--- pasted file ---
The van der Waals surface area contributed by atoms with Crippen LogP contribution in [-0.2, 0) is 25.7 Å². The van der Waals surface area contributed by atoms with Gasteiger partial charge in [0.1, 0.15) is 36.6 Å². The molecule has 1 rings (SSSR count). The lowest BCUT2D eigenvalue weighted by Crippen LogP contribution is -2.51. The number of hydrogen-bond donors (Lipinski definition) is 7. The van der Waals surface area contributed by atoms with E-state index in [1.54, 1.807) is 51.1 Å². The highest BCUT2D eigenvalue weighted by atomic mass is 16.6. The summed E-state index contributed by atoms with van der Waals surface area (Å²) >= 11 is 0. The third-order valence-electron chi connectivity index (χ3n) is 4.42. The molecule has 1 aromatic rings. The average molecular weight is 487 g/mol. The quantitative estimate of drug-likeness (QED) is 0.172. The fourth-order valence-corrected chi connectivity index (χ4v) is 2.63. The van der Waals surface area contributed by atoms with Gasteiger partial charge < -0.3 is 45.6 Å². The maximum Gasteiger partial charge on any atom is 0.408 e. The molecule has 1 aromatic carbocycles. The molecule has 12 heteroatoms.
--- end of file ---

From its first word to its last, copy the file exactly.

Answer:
The van der Waals surface area contributed by atoms with Crippen LogP contribution in [-0.2, 0) is 25.7 Å². The van der Waals surface area contributed by atoms with Gasteiger partial charge in [0.1, 0.15) is 36.6 Å². The molecule has 1 rings (SSSR count). The lowest BCUT2D eigenvalue weighted by Crippen LogP contribution is -2.51. The number of hydrogen-bond donors (Lipinski definition) is 7. The van der Waals surface area contributed by atoms with E-state index in [1.54, 1.807) is 51.1 Å². The highest BCUT2D eigenvalue weighted by atomic mass is 16.6. The summed E-state index contributed by atoms with van der Waals surface area (Å²) >= 11 is 0. The third-order valence-electron chi connectivity index (χ3n) is 4.42. The molecule has 1 aromatic rings. The average molecular weight is 487 g/mol. The quantitative estimate of drug-likeness (QED) is 0.172. The fourth-order valence-corrected chi connectivity index (χ4v) is 2.63. The van der Waals surface area contributed by atoms with Gasteiger partial charge < -0.3 is 45.6 Å². The maximum Gasteiger partial charge on any atom is 0.408 e. The molecule has 1 aromatic carbocycles. The molecule has 12 heteroatoms.